Casanova Review

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The most notorious lover of ladies finally meets his match, in one of the most brilliant women of her time.


18th century Venice. Celebrated rake Giacomo Casanova (Ledger) has deflowered one nun too many for the local inquisitors, and there’s only so many times his friend the Doge (Tim McInnerny) can help him. So Dogey gives him an ultimatum: find a wife and settle down, or be exiled. Enter fiesty proto-feminist Francesca (Miller).

There’s nothing wrong with a good old period romp. You know — heaving bosoms, ceiling-scraping wigs, whip-cracks, glove-slaps, rapier-clashes at dawn, breathless love, a smack of the thigh and a swash of the buckle. Problem is, despite its seemingly spotless pedigree, a good old period romp Casanova ain’t. Sure, all of the above feature heavily. Almost too heavily. It’s as if the writers thought they’d be flunked by the big screenwriting exam board if they failed to cover everything on the cliché curriculum. Well, they don’t quite flunk, but quality being more important than quantity, they merely scrape a C —.

Lasse Hallström, a director more used to creaking out hefty, Oscar-drawing dramas for the Weinsteins, doesn’t fare much better. In terms of tone, the nearest this comes to is 2000’s whimsical Chocolat, but Hallström deliberately pastes it broader than that, slopping out something that, at best, recalls Richard ‘The Three Musketeers’ Lester during his klutzier moments, and at worst lurches around like a Carry On film.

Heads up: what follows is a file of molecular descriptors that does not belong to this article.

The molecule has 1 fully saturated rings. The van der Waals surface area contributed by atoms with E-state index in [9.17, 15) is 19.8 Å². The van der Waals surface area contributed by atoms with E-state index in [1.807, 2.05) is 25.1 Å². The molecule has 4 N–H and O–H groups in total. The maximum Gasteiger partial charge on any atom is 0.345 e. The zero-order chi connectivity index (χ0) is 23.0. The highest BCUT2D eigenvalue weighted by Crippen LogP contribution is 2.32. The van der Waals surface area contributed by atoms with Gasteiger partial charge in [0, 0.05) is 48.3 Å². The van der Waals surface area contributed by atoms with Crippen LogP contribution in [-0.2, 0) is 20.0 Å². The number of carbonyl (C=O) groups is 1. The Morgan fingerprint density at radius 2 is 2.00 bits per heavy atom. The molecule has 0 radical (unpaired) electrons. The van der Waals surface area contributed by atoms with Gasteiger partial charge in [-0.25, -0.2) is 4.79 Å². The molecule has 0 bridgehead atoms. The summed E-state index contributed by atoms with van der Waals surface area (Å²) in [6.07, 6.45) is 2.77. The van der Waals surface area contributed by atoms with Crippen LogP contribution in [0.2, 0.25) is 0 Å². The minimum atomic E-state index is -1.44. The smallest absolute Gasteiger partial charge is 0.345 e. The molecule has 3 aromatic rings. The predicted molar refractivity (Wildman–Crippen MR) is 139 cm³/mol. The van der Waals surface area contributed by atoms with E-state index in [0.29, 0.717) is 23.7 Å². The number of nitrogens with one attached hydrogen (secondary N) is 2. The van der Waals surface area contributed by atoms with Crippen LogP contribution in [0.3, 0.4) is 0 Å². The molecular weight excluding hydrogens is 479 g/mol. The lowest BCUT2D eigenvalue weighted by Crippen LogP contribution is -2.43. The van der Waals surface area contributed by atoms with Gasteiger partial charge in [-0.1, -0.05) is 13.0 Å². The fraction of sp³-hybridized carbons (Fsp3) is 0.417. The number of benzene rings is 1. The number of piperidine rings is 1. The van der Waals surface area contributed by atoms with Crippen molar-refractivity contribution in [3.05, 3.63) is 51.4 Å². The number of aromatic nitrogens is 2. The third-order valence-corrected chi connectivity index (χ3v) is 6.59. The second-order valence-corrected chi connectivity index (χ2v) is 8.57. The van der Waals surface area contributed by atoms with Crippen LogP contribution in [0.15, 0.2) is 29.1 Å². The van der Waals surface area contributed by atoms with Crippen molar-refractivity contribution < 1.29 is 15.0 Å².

This is undoubtedly an attractive movie — Venice is, of course, a beautiful city and Hallström washes it in an alluring, magic-hour glow, while leading couple Ledger and Sienna Miller are hardly tough on the eyeballs. It’s not without its giggles, either; between them, Oliver Platt’s corpulent-but-sensitive lard merchant and Jeremy Irons’ chief inquisitor leave no scenery unchewed. But Hallström aims for a Shakespearean comedy feel that, frankly, often doesn’t work in Shakespearean comedy (example: women disguised as men — fair enough on the Elizabethan stage, but never works on screen; here we get Sienna Miller in a ’tache. Twice). Certainly, it’s inadvisable to even attempt it unless you’re giving the Bard himself a credit.

Meanwhile, the roof-hopping, blade-swishing scenes feel forced and clipped, while much of the physical comedy is embarrassingly overplayed (especially by new boy Charlie Cox, who evidently couldn’t do slapstick if you slapped him with a stick). You can’t help but feel bad for Ledger and Miller, neither of whom gets much screentime for a lead character — blame the surfeit of supports and convoluted-farce plotting. Miller impresses, but mainly because she resists becoming too lost in the mix. As for Ledger, the past six months have seen him graduate to the awards-consideration A-list. Already, this kind of movie seems beneath him — no wonder he looks so bored.

Occasionally fun, always pretty, completely a mess, Casanova never quite finds its footing.